The European Commission has adopted a four-year strategy, to be implemented through 2015, that aims to further improve the welfare of animals in the European Union.

The Commission has identified a lack of enforcement of EU legislation by Member States in a number of areas as one of the major issues adversely affecting animal welfare in the EU. Another brake on full and even implementation, according to the Commission, is that the market does not provide sufficient economic incentives for compliance.

“The recent coming into force of the laying hens legislation has shown that problems persist in animal welfare in several Member States," said EU Health and Consumer Policy Commissioner John Dalli. "Some efforts are being made, but many issues need to be tackled in a different way in order to achieve more sustainable results. The new strategy will permit appropriate flexibility in allowing operators to attain the necessary welfare standards by different routes. Optimizing policy coherence and market transparency in a comprehensive animal welfare legislative framework will minimize real or perceived tensions between welfare and economics. Animal welfare measures need to be highly cost-effective, economically and in welfare terms."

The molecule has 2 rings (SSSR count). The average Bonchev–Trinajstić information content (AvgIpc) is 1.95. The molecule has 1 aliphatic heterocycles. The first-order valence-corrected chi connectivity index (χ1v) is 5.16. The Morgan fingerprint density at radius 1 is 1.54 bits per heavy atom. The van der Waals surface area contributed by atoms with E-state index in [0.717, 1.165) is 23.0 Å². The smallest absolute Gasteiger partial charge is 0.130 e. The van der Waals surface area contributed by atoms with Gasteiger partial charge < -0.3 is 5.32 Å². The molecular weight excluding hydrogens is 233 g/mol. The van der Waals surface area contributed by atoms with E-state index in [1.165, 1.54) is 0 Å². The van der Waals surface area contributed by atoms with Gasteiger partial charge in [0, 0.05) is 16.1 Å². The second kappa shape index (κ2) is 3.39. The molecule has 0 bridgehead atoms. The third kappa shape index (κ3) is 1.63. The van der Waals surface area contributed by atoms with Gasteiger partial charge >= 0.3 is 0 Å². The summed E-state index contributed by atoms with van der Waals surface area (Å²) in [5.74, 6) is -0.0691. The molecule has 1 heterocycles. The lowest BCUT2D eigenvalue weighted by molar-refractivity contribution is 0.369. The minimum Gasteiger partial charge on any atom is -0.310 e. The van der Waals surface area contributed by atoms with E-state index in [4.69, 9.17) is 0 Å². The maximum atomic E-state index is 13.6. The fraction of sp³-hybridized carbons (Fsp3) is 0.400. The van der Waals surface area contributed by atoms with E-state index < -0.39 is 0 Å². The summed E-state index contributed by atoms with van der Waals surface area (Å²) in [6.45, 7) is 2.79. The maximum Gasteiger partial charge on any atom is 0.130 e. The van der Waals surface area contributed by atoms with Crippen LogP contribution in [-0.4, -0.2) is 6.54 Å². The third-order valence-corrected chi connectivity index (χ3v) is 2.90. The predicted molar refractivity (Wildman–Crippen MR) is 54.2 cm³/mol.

To address these issues and concerns, the strategy provides for a two-pronged approach: a proposal for a comprehensive animal welfare law and a reinforcement of current actions. The legislation to be proposed is expected to promote an innovative approach focusing on actual welfare outcomes instead of mechanistic inputs, and to increase the focus on the education and professional standards of all parties concerned.

The second element proposed is a reinforcement and the optimization of current Commission actions: enhancing tools to strengthen Member States compliance with the legal requirements; boosting the already existing international co-operation on animal welfare issues; providing consumers with better information; and performing studies where animal welfare appears to encourage the most problems.